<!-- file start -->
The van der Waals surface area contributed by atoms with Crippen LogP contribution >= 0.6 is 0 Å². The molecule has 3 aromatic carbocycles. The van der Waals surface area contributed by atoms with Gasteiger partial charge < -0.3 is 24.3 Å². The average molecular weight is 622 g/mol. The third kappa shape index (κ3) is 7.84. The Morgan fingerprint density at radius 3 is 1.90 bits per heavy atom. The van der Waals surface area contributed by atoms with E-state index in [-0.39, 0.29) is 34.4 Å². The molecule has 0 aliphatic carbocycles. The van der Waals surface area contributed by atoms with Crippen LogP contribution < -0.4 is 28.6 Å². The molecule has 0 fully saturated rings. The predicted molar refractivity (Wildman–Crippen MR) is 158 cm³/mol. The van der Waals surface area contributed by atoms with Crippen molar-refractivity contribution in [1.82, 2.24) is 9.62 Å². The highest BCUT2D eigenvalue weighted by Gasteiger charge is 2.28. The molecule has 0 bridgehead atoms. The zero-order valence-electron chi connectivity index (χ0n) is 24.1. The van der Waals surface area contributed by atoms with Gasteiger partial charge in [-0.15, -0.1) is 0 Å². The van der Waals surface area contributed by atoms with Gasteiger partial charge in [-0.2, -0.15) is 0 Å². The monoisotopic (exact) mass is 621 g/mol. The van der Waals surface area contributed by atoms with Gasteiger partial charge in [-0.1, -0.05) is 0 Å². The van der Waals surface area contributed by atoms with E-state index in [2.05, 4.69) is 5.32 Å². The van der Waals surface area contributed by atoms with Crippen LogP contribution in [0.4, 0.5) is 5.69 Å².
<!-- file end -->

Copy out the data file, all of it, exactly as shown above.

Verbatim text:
The van der Waals surface area contributed by atoms with Crippen LogP contribution >= 0.6 is 0 Å². The molecule has 3 aromatic carbocycles. The van der Waals surface area contributed by atoms with Gasteiger partial charge < -0.3 is 24.3 Å². The average molecular weight is 622 g/mol. The third kappa shape index (κ3) is 7.84. The Morgan fingerprint density at radius 3 is 1.90 bits per heavy atom. The van der Waals surface area contributed by atoms with E-state index in [-0.39, 0.29) is 34.4 Å². The molecule has 0 aliphatic carbocycles. The van der Waals surface area contributed by atoms with Crippen LogP contribution < -0.4 is 28.6 Å². The molecule has 0 fully saturated rings. The predicted molar refractivity (Wildman–Crippen MR) is 158 cm³/mol. The van der Waals surface area contributed by atoms with Crippen molar-refractivity contribution in [1.82, 2.24) is 9.62 Å². The highest BCUT2D eigenvalue weighted by Gasteiger charge is 2.28. The molecule has 0 bridgehead atoms. The zero-order valence-electron chi connectivity index (χ0n) is 24.1. The van der Waals surface area contributed by atoms with Gasteiger partial charge in [-0.15, -0.1) is 0 Å². The van der Waals surface area contributed by atoms with Gasteiger partial charge in [-0.2, -0.15) is 0 Å². The monoisotopic (exact) mass is 621 g/mol. The van der Waals surface area contributed by atoms with Gasteiger partial charge in [-0.1, -0.05) is 0 Å². The van der Waals surface area contributed by atoms with E-state index in [2.05, 4.69) is 5.32 Å². The van der Waals surface area contributed by atoms with Crippen LogP contribution in [0.4, 0.5) is 5.69 Å².